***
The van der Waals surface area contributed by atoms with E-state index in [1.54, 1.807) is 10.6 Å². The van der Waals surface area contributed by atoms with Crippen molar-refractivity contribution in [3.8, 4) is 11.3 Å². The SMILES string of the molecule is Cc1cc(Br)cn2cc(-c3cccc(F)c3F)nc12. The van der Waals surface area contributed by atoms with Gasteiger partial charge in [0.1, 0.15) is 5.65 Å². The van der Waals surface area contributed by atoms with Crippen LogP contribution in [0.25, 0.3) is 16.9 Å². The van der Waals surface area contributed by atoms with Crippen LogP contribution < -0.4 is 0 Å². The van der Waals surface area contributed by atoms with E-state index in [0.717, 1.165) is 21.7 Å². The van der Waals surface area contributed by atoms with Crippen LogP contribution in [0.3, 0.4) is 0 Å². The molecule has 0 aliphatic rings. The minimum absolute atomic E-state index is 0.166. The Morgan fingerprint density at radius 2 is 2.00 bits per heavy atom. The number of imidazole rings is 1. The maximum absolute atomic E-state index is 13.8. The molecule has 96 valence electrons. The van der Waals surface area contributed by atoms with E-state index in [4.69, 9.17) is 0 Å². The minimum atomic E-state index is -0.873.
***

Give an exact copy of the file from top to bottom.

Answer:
The van der Waals surface area contributed by atoms with E-state index in [1.54, 1.807) is 10.6 Å². The van der Waals surface area contributed by atoms with Crippen molar-refractivity contribution in [3.8, 4) is 11.3 Å². The SMILES string of the molecule is Cc1cc(Br)cn2cc(-c3cccc(F)c3F)nc12. The van der Waals surface area contributed by atoms with Gasteiger partial charge in [0.1, 0.15) is 5.65 Å². The van der Waals surface area contributed by atoms with Crippen LogP contribution in [0.25, 0.3) is 16.9 Å². The van der Waals surface area contributed by atoms with Crippen LogP contribution < -0.4 is 0 Å². The van der Waals surface area contributed by atoms with E-state index in [0.717, 1.165) is 21.7 Å². The van der Waals surface area contributed by atoms with Crippen LogP contribution in [0.3, 0.4) is 0 Å². The molecule has 0 aliphatic rings. The minimum absolute atomic E-state index is 0.166. The Morgan fingerprint density at radius 2 is 2.00 bits per heavy atom. The number of imidazole rings is 1. The maximum absolute atomic E-state index is 13.8. The molecule has 96 valence electrons. The van der Waals surface area contributed by atoms with E-state index in [4.69, 9.17) is 0 Å². The minimum atomic E-state index is -0.873.